Innovation is a topic that gets a lot of attention. There are innovation processes, specific creative games for teams to work with to seek innovative ideas. There’s the Lean Startup movement that tries to codify innovation-friendly processes, and there’s also the UX community pushing the argument that we need more innovation in software companies.
You’ve probably heard the same argument at work. We need to be more innovative to be competitive. Great! But how?
In this episode, we explore how leaders can set up their organizations for innovation. Ryan Jacoby helps us explore the how of that critical question: how can we be more innovative?
Ryan describes an approach that aims to focus on the team and organization on the customer needs. His approach is simple and immediately actionable. First start by jotting down in plain language and from the point-of-view of the user/customer: what problems are you trying to solve for that customer? Select the top 3.
The other dimension of innovation is your organization’s goals. Define what it means to meaningfully grow the impact of the organization over 6 to 18 months. This growth could be in the number of customers, revenue growth, profit, etc.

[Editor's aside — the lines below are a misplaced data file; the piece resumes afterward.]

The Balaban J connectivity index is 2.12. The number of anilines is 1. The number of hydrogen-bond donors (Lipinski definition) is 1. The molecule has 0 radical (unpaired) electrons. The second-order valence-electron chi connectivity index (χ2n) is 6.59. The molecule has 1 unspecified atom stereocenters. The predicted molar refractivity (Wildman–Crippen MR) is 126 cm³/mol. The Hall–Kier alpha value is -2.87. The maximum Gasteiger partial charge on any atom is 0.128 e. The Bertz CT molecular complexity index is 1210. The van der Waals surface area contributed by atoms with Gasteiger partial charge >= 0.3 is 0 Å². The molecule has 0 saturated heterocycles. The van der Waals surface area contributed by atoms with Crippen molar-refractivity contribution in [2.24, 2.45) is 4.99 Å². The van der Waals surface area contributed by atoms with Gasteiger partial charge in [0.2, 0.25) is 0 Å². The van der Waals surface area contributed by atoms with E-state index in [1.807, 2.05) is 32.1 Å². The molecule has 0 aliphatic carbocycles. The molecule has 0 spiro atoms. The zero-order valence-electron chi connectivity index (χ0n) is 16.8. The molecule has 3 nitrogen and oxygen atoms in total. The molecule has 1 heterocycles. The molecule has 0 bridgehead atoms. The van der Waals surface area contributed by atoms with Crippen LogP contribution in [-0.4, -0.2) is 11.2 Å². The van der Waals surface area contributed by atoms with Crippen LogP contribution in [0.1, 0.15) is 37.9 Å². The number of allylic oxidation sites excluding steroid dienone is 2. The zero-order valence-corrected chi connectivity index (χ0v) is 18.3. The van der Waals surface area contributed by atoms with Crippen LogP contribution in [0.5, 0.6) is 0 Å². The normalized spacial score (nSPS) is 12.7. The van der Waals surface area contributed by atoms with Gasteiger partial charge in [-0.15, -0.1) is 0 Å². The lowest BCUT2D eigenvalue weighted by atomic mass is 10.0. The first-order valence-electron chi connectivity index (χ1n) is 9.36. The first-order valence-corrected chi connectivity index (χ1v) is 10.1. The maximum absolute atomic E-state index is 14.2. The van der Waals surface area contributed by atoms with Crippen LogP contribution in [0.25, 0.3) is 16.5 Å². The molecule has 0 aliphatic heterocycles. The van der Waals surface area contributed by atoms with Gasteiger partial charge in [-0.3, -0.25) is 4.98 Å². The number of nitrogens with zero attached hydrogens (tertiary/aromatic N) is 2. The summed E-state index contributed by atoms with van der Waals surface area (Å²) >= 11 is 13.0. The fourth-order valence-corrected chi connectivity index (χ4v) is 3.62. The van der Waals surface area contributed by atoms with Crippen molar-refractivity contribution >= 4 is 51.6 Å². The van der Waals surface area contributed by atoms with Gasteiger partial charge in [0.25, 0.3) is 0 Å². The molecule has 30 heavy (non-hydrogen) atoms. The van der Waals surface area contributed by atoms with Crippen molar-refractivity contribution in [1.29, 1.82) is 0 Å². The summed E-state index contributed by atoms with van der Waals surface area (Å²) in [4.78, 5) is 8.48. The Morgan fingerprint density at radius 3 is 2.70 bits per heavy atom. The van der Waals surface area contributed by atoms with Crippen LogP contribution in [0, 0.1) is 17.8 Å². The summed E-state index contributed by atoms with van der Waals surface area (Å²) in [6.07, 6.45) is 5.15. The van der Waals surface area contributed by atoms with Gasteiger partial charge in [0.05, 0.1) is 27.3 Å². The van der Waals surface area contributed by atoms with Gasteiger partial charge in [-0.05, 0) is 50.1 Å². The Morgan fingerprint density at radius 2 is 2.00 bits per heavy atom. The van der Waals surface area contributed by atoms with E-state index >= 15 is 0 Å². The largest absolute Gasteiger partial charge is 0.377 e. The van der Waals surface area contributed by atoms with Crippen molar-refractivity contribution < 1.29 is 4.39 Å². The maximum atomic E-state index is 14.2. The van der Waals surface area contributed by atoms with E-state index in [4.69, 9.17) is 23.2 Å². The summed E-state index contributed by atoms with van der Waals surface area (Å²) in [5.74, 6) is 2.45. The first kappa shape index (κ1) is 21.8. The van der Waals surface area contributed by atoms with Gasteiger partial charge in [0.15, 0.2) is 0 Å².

Now you have the start of a growth strategy that is centered on customer needs and also directly linked to the company’s/organization’s growth. Next, we talk about innovation in practice.
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About Ryan Jacoby
Ryan Jacoby, is the founder of MACHINE, a strategy, and innovation company that helps its clients Think Big and Act Small.
MACHINE clients over the years have included people responsible for growth and innovation at The New York Times, Marriott, Viacom, Etsy, Google, Nike, The Washington Post, Feeding America, Fresh Direct, NBC Universal, and The Knight Foundation.
Prior to founding MACHINE, Ryan led teams and relationships at the design and innovation firm IDEO. He was a founding member and location head of the IDEO New York office and built the Business Design discipline at the firm.
Ryan is also the author of the book named “Making Progress” with Sense and Respond press. A book he describes as “a tactical guide for you, the person charged with leading innovation"